Hera—Where is he? I don’t see him.

Hermes—Look off to the left,—not at the summit of the mountain, but along the flank where the cave is. There you see the herd.

Hera—But not the herdsman.

Hermes—What? Look along my finger, so. Don’t you see the cows coming from among the rocks, and a man with a crook running down the bluff to hem them in and keep them from scattering further?

Hera—I see now, if that is he.

Hermes—That’s he. When we are close at hand we will take to the ground, if you please, and come up to him walking, so as not to frighten him by dropping in from the unseen.

Hera—Very good, we will do so.[They alight.]Now that we are on earth, Aphrodite, you had better go ahead and lead the way. You are probably familiar with the spot. The story goes that you have visited Anchises here more than once.

Aphrodite—Those jokes don’t bother me very much, Hera.

Hermes—I will lead the way myself. Here is the umpire close by: let us address him.[To Paris.]Good morning, cowherd!

Paris—Good morning, my lad. Who are you? And who are these women whom you are escorting?—not mountain-bred: they are too pretty.

Hermes—And not women. Paris, you see before you Hera and Athena and Aphrodite; and I am Hermes, bearing a message from Zeus. Why do you tremble and lose color? Don’t be frightened; it’s nothing bad. He bids you judge which of them is fairest; “for,” says Zeus, “you are fair yourself and wise in lover’s lore, so I turn over the case to you. You will know what the prize is when you read the legend on the apple.”[Hands him the apple.]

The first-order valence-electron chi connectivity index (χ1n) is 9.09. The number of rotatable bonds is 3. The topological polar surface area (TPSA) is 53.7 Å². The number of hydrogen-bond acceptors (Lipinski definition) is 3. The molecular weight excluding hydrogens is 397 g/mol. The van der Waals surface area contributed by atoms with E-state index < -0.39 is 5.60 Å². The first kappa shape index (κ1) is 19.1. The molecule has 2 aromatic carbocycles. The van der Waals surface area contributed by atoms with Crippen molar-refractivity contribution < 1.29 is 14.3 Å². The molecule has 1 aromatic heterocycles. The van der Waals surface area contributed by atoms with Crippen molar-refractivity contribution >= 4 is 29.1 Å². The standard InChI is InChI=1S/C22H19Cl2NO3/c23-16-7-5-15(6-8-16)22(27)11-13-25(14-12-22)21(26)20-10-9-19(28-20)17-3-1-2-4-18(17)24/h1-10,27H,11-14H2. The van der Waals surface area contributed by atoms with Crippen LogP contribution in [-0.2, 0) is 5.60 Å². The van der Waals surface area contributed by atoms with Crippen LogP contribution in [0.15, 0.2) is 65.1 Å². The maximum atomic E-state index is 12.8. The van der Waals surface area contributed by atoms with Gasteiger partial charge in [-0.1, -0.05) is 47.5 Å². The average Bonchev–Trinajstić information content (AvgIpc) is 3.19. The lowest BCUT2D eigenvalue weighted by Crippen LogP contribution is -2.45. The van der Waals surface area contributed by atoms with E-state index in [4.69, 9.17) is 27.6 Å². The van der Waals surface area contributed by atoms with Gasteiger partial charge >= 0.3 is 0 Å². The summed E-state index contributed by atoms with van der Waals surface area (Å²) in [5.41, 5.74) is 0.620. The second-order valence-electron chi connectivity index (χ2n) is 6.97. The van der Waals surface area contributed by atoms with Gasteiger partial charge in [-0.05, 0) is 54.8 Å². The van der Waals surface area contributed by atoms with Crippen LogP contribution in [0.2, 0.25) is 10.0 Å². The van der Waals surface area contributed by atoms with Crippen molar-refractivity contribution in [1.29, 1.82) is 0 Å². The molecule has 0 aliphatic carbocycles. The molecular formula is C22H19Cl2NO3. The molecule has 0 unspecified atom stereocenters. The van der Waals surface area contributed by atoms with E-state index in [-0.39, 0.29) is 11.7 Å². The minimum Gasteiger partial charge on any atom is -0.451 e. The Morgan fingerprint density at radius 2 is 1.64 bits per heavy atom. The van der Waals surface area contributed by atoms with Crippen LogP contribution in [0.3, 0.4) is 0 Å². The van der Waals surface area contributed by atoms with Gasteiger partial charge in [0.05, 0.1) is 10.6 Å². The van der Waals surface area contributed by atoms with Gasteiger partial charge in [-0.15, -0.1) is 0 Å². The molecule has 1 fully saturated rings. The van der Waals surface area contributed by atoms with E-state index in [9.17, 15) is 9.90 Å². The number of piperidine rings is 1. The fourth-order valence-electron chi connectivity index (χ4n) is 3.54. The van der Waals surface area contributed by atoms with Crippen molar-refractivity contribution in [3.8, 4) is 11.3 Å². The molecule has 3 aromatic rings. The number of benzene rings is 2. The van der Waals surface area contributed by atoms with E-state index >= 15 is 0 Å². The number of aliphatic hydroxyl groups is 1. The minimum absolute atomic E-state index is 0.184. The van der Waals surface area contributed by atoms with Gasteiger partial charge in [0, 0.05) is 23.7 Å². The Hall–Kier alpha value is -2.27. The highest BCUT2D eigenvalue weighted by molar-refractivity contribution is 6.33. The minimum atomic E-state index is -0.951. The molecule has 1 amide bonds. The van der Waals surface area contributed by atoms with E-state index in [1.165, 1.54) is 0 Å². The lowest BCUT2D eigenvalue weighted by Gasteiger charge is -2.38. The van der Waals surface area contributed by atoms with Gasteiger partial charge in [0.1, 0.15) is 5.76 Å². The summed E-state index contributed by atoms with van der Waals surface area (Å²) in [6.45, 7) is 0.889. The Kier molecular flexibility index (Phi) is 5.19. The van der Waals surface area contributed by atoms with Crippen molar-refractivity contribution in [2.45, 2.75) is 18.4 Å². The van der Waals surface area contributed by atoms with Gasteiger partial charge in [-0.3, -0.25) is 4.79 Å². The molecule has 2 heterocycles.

Paris—Let me see what it all means. FOR THE FAIREST, the apple says. How in the world, Lord Hermes, can I, a mortal man and a rustic, be judge of this marvelous spectacle, which is beyond a cowherd’s powers? Judgment in such matters belongs rather to the dainty folk in towns. As for me, I have the art to judge between goat and goat, as between heifer and heifer, in point of beauty. But these ladies are beautiful alike. I do not know how a man could drag his sight from one to rest it on another. Wherever my eye falls first, there it clings and approves what it finds. I am fairly bathed in their beauty. It surrounds me altogether. I wish I were all eyes, like Argus. I think I should judge wisely if I gave the apple to all. And here is something to consider too: one of them is sister and wife of Zeus, while the others are his daughters. Doesn’t this make the decision hard?

Hermes—I can’t say. I only know that you can’t shirk what Zeus commands.

Paris—Make them promise one thing, Hermes: that the losers will not be angry with me, but only consider my sight defective.

Hermes—They say they will do so; but it is time you made your decision.

Paris—I will try; for what else can I do? Good heavens, what a sight! What beauty! What delight! How fair the maiden goddess is! and how queenly, glorious, and worthy of her station is the wife of Zeus! And how sweet is Aphrodite’s glance, with her soft, winning smile!—Bah! I can hold no more pleasure. If you please, I should like to study each separately; as it is, I look two ways at once.

Aphrodite—Yes, let us do it that way.

Paris—Go off, then, two of you. Hera, do you stay.

Hera—I will; and when you have considered me carefully you had better consider something else,—whether you like the results of a verdict in my favor. For if you decide, Paris, that I am the fairest, you shall be lord of all Asia.

Paris—My justice is not for sale. Go now, I am satisfied. Come next, Athena.

Athena—Here I am, Paris; and if you decide that I am fairest, you shall never be beaten in battle. I will make you a victorious warrior.